State Roundup: Key COVID stats for reopen are flat, but deaths rise

State Roundup: Key COVID stats for reopen are flat, but deaths rise

The State House in Annapolis ( file photo)

KEY COVID STATS FLAT, BUT DEATHS RISE: The rate of coronavirus hospitalizations in Maryland and the rate of intensive-care admissions — the two statistics state officials are tracking most closely as they consider when to begin reopening the state — were both roughly flat again Monday. But the COVID-19 pandemic continues to ravage Maryland, and the number of deaths increased by 34 from the day before, to a total of 1,216 across the state, Colin Campbell of the Sun reports.

  • Carroll County saw an increase of nearly 10% in coronavirus cases in three days, with 44 new positive tests and two deaths since Friday evening, Bob Blubaugh of the Carroll County Times reports.
  • State data on COVID-19 cases, adjusted for population, show that Bethesda ZIP codes have some of the lower rates in Montgomery County, Bethesda Beat reports.

NURSING HOMES AWAIT PROMISED TESTING: Five days after Gov. Larry Hogan announced expanded coronavirus testing and other resources for Maryland nursing homes, the facilities are still waiting for the help. Logistical challenges mean residents won’t get mandatory tests until later this week — at the earliest, Scott Dance reports in the Sun.

MAJOR DROP IN SOCIAL DISTANCING: A study that tracks movements through cell phone data has warned people about “quarantine fatigue,” meaning growing weary of stay-at-home restrictions. The reports noted a “major drop” in social distancing behavior on Friday, Alexa Ashwell reports for WBFF-TV.

LAWMAKERS SEEK MORE OVERSIGHT ON COVID CONTRACTS: After Maryland officials terminated a contract with a politically connected firm, state lawmakers are calling for greater oversight of the millions of dollars the Hogan administration is awarding to companies through emergency purchases during the pandemic, Luke Broadwater and Pamela Wood of the Sun report.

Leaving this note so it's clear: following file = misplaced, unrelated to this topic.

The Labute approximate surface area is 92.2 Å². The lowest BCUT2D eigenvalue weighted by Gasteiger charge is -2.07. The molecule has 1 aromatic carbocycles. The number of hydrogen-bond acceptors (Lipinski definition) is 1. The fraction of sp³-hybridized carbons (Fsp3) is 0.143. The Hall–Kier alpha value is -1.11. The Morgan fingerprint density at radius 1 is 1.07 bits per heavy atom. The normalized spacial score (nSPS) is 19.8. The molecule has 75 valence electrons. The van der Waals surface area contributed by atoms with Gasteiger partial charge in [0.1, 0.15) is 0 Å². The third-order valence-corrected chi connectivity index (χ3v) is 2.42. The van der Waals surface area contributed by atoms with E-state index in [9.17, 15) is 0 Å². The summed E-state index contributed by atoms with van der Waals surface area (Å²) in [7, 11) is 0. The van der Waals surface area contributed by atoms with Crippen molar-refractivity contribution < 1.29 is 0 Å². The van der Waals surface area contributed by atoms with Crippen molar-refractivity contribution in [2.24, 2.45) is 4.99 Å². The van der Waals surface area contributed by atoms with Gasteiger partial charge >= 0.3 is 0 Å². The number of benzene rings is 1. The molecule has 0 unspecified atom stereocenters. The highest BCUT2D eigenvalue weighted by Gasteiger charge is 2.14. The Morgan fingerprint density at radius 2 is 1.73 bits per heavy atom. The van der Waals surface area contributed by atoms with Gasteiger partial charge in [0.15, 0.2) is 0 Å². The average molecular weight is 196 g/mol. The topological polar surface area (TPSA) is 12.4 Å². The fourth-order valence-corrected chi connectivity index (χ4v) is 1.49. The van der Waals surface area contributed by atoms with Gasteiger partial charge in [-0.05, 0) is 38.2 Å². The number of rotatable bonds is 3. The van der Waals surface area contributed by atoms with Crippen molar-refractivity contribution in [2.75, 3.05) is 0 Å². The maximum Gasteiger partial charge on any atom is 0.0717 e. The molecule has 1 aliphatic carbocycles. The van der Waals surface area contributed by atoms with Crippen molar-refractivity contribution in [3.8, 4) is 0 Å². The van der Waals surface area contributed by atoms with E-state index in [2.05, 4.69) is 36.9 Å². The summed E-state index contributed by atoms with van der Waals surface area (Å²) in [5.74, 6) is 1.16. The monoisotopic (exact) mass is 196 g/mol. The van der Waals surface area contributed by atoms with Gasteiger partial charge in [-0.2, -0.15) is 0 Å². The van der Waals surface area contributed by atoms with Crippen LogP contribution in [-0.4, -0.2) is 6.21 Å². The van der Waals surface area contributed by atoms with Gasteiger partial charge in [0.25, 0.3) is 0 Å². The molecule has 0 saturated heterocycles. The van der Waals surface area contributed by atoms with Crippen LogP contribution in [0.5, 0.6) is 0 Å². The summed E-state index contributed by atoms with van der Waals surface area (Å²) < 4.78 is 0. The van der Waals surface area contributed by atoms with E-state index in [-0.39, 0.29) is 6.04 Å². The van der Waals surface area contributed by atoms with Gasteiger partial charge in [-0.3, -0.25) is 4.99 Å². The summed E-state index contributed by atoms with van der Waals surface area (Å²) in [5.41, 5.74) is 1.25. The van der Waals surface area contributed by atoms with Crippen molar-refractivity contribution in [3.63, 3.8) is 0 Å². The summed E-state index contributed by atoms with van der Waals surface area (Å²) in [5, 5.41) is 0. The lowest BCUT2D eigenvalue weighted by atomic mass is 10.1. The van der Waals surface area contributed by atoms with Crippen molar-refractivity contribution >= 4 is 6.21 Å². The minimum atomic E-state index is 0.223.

WESTERN MD GETS 1ST DRIVE-THRU TESTING SITE: Regina Holmes of MarylandReporter writes that Gov. Larry Hogan said the first drive-thru COVID-19 testing site in Western Maryland will open today at the Vehicle Emissions station in Hagerstown,  Gov. Larry Hogan said Monday.

The boardwalk in Ocean City. (Chris Miller/ Capital News Service file photo)

OCEAN CITY TO REOPEN BEACH, BOARDWALK: Ocean City is planning to reopen its beach and boardwalk Saturday to take a “baby step” toward returning the town to a new normal during the coronavirus, according to a city council member, McKenna Oxeden of the Sun reports.

Del. Daniel Cox

HOGAN IS CHALLENGED BY HIS OWN PARTY: Gov. Larry Hogan is under fire from some fellow Republicans – including Del. Dan Cox – who claim the governor is overstepping his bounds when it comes to executive orders imposed to mitigate the spread of COVID-19, Tom Baden of the Daily Record reports.

  • Hogan’s office pushed back on claims made in a lawsuit filed by Cox this weekend, a suit which claims Cox’s First Amendment rights were violated and some of Hogan’s executive orders are not allowed under state law, Steve Bohnel of the Frederick News-Post reports.